Wednesday, Oct. 23, 9 p.m.
Lincoln Theatre, $9
The one thing you're sure of about the characters in Days is that you probably wouldn't want to be friends with them. Claudio is HIV-positive and cheating on his boyfriend, Dario, with baby-faced Andrea, who insists that they have unprotected sex even after he finds out Claudio's status. And -- surprise! -- before long, Andrea's got the sniffles.
Claudio's rigidly structured life is exemplified by his constantly beeping meds reminder and his trips to the gym with self-serving friends who offer him little emotional support. Most of the cast seems fairly Teflon-hearted, even Andrea, who's basically just enigmatic, and Dario, who appears only glumly resigned, rather than passionately pissed, with he learns of Claudio's affair.
Days' best strength is its willingness to portray HIV-positive characters as real people with real flaws. Claudio is a jerk in many ways, and when his health begins to deteriorate, you feel ambivalent about his well being. His life is a vapid routine, and even with Andrea, he still often keeps up an impersonal wall.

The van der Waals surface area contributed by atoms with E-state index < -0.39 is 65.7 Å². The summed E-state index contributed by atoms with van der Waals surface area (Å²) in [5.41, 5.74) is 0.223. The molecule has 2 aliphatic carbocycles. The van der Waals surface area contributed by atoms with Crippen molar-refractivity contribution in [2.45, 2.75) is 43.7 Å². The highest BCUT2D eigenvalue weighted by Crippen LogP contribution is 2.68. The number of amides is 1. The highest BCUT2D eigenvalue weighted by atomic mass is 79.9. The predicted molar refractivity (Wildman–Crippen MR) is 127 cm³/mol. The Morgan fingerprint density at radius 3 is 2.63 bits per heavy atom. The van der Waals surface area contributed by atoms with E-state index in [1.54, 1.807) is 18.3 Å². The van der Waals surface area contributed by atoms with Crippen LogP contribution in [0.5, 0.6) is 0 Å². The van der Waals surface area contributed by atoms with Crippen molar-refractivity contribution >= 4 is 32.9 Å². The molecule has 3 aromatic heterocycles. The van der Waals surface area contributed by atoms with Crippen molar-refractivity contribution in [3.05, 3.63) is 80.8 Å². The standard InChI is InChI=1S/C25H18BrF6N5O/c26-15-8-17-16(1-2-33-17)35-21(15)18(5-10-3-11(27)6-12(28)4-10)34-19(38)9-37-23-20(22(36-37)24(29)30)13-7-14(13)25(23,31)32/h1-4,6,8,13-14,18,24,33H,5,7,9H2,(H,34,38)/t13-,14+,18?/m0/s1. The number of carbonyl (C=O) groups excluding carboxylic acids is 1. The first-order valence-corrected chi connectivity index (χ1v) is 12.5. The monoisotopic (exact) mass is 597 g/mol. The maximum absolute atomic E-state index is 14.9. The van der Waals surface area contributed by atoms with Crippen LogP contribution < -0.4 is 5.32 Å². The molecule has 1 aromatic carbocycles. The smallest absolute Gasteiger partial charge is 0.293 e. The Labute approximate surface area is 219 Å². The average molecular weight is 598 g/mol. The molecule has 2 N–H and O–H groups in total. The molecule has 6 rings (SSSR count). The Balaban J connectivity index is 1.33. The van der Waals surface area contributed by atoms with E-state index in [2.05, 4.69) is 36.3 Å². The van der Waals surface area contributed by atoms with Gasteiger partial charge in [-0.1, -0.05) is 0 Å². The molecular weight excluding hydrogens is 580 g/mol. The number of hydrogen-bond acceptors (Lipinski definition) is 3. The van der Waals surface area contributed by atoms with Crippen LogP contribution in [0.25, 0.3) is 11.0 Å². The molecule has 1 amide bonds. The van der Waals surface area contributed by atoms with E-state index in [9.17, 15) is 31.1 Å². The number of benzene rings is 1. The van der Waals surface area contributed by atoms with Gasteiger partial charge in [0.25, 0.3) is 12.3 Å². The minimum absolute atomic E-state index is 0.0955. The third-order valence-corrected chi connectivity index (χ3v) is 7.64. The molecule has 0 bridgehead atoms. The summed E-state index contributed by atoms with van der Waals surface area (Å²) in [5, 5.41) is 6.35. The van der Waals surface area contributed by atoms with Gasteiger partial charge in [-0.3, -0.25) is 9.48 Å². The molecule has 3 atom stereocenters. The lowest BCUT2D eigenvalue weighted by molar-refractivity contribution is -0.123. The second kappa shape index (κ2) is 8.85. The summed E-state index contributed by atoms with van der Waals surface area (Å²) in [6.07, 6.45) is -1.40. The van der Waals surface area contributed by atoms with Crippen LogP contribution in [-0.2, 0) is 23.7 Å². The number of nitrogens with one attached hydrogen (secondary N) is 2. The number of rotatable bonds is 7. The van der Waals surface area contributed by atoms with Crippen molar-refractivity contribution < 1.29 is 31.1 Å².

The Italian urban and rural landscapes are captivating and real, and the cinematography and lighting -- cold blue at the gym and hospital, inviting and warm in the country -- are superb. Days may not be the feel-good movie of the year, but it does hold an unsettling mirror to our actions and decisions, reflecting the complexities of human behavior and interaction. -- WD
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